I was crushed, not only by her cruel words, but by what they revealed about her heart. My little girl, the one who had memorized dozens of verses and slept with her Bible under her pillow, had become a rebellious, God-hating teenager.
The following morning, sitting before the Lord, I wept. “Father,” I prayed, “I feel as though everything precious has been taken away from me, and all I have left is you.” In the quiet of that moment, God’s Spirit spoke to my heart: “And I am enough.”
Much has changed since that dark day. My daughter, now a wife and mother of three, loves God and is rearing her children to love him too. My life is filled with much more thanjust talking aboutthe Lord, and the lesson that gut-wrenching day taught me remains. No matter what I lose in this life, I will always have God, and he is enough.
Revealed in Spiritual Poverty
Mary knew she didn’t deserve to be at the banquet. She hadn’t been invited. If the custom of the day hadn’t allowed for the ebb and flow of visitors, she wouldn’t have been permitted to enter. But unlike many in attendance who took Jesus’ presence for granted, she knew Jesus was someone extraordinary. She didn’t plan to make a spectacle of herself, but somehow, when she saw the one who had freed her from her sins and welcomed her into his kingdom, she couldn’t help it.
Jesus explained Mary’s effusive act of worship to the scandalized onlookers. “Her many sins have been forgiven—as her great love has shown. But whoever has been forgiven little loves little” (Luke 7:47).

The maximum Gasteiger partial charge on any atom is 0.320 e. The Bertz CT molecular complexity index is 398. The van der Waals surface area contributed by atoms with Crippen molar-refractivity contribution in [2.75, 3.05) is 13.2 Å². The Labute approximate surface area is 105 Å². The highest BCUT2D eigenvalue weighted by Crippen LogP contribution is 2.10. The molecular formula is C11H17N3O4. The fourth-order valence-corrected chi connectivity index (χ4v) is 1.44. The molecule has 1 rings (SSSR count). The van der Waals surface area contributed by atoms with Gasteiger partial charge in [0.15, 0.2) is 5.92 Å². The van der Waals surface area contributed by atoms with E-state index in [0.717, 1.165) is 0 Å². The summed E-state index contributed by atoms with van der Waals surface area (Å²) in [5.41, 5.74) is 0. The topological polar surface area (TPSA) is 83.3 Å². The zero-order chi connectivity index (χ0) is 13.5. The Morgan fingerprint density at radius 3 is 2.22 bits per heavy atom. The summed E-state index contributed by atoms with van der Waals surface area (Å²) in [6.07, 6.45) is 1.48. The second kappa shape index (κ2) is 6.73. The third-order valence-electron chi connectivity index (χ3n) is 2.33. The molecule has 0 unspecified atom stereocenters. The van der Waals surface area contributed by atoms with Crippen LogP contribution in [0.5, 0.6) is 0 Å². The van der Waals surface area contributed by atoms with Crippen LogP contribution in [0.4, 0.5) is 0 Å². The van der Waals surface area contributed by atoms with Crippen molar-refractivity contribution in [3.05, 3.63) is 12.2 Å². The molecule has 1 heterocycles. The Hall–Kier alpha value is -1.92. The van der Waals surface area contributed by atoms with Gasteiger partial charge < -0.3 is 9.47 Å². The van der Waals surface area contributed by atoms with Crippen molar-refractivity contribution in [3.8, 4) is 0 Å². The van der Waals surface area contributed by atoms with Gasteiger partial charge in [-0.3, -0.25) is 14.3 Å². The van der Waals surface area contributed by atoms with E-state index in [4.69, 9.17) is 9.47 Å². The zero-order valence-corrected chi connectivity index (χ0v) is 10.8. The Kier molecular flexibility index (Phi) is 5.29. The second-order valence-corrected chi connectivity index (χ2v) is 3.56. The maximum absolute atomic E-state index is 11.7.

When we understand the depth of our lostness apart from Christ and accept his gracious, undeserved, unearned, limitless gift of forgiveness, we realize, as Mary did, what a tremendous debt of gratitude we owe. Recognizing and owning our spiritual poverty teaches us to live lives that demonstrate to the world, as the slave trader John Newton once said, that “I am a great sinner, but Christ is a great Savior.”
Revealed in Intentional Thanksgiving
Several years ago I began a list of things I was thankful for. Every day I’d add to the list. After I’d written the obvious—faith, family, friends, food—I found myself thanking God for unusual blessings. Things that, at first glance, didn’t seem like blessings at all. “Thank you, Lord, for our financial needs, for they teach me to trust you. Thank you for my weakness, because it reminds me to seek your strength. Thank you for the conviction of the Holy Spirit, for it proves to me that I am your child.” I’ve even thanked him for the trials I had experienced, because they caused me to dig into God’s Word for answers. “It was good for me to be afflicted,” David observed, “so that I might learn your decrees” (Psalm 119:71). Keeping a running list of God’s blessings taught me how much I have to be thankful for and how good God is.
Opening Our Eyes
James 1:17 tells us, “Every good and perfect gift is from above, coming down from the Father of the heavenly lights.” As the recipient of God’s gifts, it’s only right that we thank him. But before we can thank him, we must first see the gifts for what they are—bountiful blessings from his generous hand. Need, grief, ministry, gut-wrenching circumstances, spiritual poverty, and intentional thanksgiving help us acknowledge that everything God allows into our lives, even the hard things, are truly good and perfect gifts from the perfect gift-Giver.
Lori Hatcher is the author of Hungry for God . . . Starving for Time, 5-Minute Devotions for Busy Women.Connect with her at www.LoriHatcher.com or on Facebook (Hungry for God) and Twitter (@LoriHatcher2).